September 22, 2008
What will (or should) SCOTUS do on the Kennedy rehearing petition?
Among lots of good new stuff at StandDown Texas Project is this interesting op-ed from Peter Verniero, who served as a New Jersey Supreme Court justice and state attorney general, on the Kennedy child rape case. The piece is headlined "To maintain its integrity, the court must own up," and here is how it starts and ends:
There is something almost sacrosanct about recitations of law contained in decisions of the U.S. Supreme Court. Lower-court judges, attorneys, law professors and everyday citizens depend on those statements in myriad ways even when disagreeing with the court's conclusions. If for no other reason than that, the court should reconsider and correct an opinion it filed at the end of its last term, Kennedy vs. Louisiana....
[H]ow one feels about the death penalty is irrelevant to whether the high court should reconsider its Louisiana decision. At stake is not a policy debate but the reputation of the judiciary. If court decisions are to retain legitimacy in a free society, they must be based on accurate readings of the law. From that perspective, unless or until it is corrected, the Louisiana opinion will suffer under a cloud of doubt.... Whether the court ultimately reverses its decision will depend on the court's evaluation of a correct survey of the law. Until that happens, we will be left wondering whether its divided Louisiana ruling is entitled to respect based on an accurate review of the law or merely because the court decreed it to be so.
It is unclear whether the author of this op-ed would be content if the Justices just amend the Kennedy opinion by adding a footnote discussing the (lack of) impact of military law on the analysis. I suspect that the adding of such a footnote through an amended opinion is all that the Supreme Court will ultimately do in response to Louisiana's rehearing position. And perhaps this is all the Court should do, since the flaw of the decision does not rest in its failure to discuss military child rape law, but rather in five Justices' clear desire to use constitutional doctrine to block any expansion of the death penalty in American states.
In short, as I have explained in prior posts noted below, I consider the Kennedy decision to be misguided as a matter of constitutional law and policy. But, unless someone in the Kennedy majority is prepared to reconsider more fundamental aspect of this recent ruling, I doubt that the military law kerfuffle should (or will) change the outcome.
So, dear readers, after I have here reiterated my Kennedy views and predictions, what do you think SCOTUS will (or should) do in response to Louisiana's rehearing position?
Some related posts the Kennedy ruling and a possible rehearing:
September 22, 2008 at 02:20 PM | Permalink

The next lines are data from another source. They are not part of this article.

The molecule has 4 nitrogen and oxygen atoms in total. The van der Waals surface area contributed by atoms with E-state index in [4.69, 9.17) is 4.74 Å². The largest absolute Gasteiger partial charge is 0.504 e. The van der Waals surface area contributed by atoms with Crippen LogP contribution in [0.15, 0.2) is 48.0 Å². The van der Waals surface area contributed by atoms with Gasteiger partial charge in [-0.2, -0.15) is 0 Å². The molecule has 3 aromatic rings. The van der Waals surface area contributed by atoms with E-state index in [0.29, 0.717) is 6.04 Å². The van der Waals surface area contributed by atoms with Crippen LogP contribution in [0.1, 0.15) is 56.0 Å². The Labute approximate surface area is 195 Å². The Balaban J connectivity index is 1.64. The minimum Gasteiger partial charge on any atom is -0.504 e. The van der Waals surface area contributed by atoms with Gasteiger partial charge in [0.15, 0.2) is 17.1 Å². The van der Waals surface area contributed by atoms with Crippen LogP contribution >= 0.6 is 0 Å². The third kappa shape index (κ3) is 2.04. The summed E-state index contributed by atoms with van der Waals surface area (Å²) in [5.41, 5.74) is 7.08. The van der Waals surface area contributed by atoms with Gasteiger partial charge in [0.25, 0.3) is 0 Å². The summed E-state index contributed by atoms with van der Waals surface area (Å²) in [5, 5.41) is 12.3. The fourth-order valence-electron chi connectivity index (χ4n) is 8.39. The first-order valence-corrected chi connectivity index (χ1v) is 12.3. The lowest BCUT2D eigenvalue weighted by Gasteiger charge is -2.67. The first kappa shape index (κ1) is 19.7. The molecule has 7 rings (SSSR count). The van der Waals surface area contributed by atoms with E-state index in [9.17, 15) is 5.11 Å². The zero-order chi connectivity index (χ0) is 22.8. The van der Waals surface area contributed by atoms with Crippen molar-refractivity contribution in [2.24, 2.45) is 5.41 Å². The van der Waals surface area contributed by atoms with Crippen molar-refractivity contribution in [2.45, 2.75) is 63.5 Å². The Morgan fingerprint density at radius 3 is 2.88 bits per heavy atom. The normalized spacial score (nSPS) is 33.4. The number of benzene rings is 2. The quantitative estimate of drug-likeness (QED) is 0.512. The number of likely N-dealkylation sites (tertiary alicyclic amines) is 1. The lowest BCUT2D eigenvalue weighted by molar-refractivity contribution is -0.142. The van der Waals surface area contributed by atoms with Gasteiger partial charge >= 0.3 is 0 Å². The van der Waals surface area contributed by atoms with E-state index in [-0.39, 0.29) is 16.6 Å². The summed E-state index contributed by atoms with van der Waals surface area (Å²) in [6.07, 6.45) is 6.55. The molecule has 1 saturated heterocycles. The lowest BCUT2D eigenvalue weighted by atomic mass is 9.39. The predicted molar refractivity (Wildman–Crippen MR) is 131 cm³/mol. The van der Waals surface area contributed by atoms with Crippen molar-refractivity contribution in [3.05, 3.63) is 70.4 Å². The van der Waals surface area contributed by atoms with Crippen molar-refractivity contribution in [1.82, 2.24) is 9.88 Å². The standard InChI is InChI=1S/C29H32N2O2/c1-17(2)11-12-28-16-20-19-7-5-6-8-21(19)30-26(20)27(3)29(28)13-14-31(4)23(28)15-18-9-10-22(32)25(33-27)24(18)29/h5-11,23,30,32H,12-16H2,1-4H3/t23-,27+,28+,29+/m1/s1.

TrackBack URL for this entry:
Listed below are links to weblogs that reference What will (or should) SCOTUS do on the Kennedy rehearing petition?:
» What's at Stake with the Kennedy Rehearing from Sex Crimes
Peter Verniero recently had this to say:There is something almost sacrosanct about recitations of law contained in decisions of the U.S. Supreme Court. Lower-court judges, attorneys, law professors and everyday citizens depend on those statements in my... [Read More]
Tracked on Sep 23, 2008 10:09:41 PM
I have mixed emotions about Kennedy. Unlike you, I don't believe the death penalty for child rape is wise policy. I support the constitutionality of the death penalty in general, but I think that in order to maintain the loyalty of rational citizens it needs to be used sparingly and with extreme caution.
In short, I agree with the policy outcome of Kennedy even if I remain doubtful that the death penalty for child rape really is unconstitutional per se. Certainly, I will say that the case Kennedy makes is not persuasive to me, although I am open to other grounds than those articulated by the court for ruling it unconstitutional.
At this stage, however, I don't think the court should do anything. If it wants to amend the ruling with a footnote, that's ok. But there is nothing in the briefs for a rehearing that should cause the justices to change their minds. If they did, I would find that the most disturbing ruling of all.
Posted by: Daniel | Sep 22, 2008 3:35:39 PM
I am split on what the court will do. On one hand I think the court probably will just drop a footnote and amend the opinion where needed to address the military's position and call it a day. On the other hand, perhaps one of the justices has had some time to really think about the opinion and someone has been in their ear about the intentions of states to make child rape death eligible with a SCOTUS opinion upholding the penalty. I think they will simply drop a footnote.
Posted by: Jordan | Sep 24, 2008 9:16:26 AM